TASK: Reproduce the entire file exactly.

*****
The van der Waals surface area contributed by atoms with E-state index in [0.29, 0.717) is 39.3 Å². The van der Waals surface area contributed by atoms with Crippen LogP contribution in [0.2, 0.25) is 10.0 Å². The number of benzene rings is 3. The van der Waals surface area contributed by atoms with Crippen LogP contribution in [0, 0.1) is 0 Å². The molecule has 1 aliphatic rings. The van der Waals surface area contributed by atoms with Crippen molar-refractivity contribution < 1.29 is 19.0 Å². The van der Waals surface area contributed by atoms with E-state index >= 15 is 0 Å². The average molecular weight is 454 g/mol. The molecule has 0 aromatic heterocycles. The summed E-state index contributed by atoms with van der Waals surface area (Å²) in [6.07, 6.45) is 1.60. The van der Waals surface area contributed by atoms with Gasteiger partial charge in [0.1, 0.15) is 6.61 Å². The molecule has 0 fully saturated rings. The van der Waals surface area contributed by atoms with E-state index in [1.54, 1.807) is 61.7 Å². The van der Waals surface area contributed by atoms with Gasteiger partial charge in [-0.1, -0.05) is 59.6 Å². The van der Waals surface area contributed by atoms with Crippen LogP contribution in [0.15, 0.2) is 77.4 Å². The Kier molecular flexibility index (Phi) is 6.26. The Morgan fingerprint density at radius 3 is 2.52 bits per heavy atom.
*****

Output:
The van der Waals surface area contributed by atoms with E-state index in [0.29, 0.717) is 39.3 Å². The van der Waals surface area contributed by atoms with Crippen LogP contribution in [0.2, 0.25) is 10.0 Å². The number of benzene rings is 3. The van der Waals surface area contributed by atoms with Crippen LogP contribution in [0, 0.1) is 0 Å². The molecule has 1 aliphatic rings. The van der Waals surface area contributed by atoms with Crippen molar-refractivity contribution < 1.29 is 19.0 Å². The van der Waals surface area contributed by atoms with E-state index >= 15 is 0 Å². The average molecular weight is 454 g/mol. The molecule has 0 aromatic heterocycles. The summed E-state index contributed by atoms with van der Waals surface area (Å²) in [6.07, 6.45) is 1.60. The van der Waals surface area contributed by atoms with Gasteiger partial charge in [0.1, 0.15) is 6.61 Å². The molecule has 0 fully saturated rings. The van der Waals surface area contributed by atoms with E-state index in [1.54, 1.807) is 61.7 Å². The van der Waals surface area contributed by atoms with Gasteiger partial charge in [-0.1, -0.05) is 59.6 Å². The van der Waals surface area contributed by atoms with Crippen LogP contribution in [0.15, 0.2) is 77.4 Å². The Kier molecular flexibility index (Phi) is 6.26. The Morgan fingerprint density at radius 3 is 2.52 bits per heavy atom.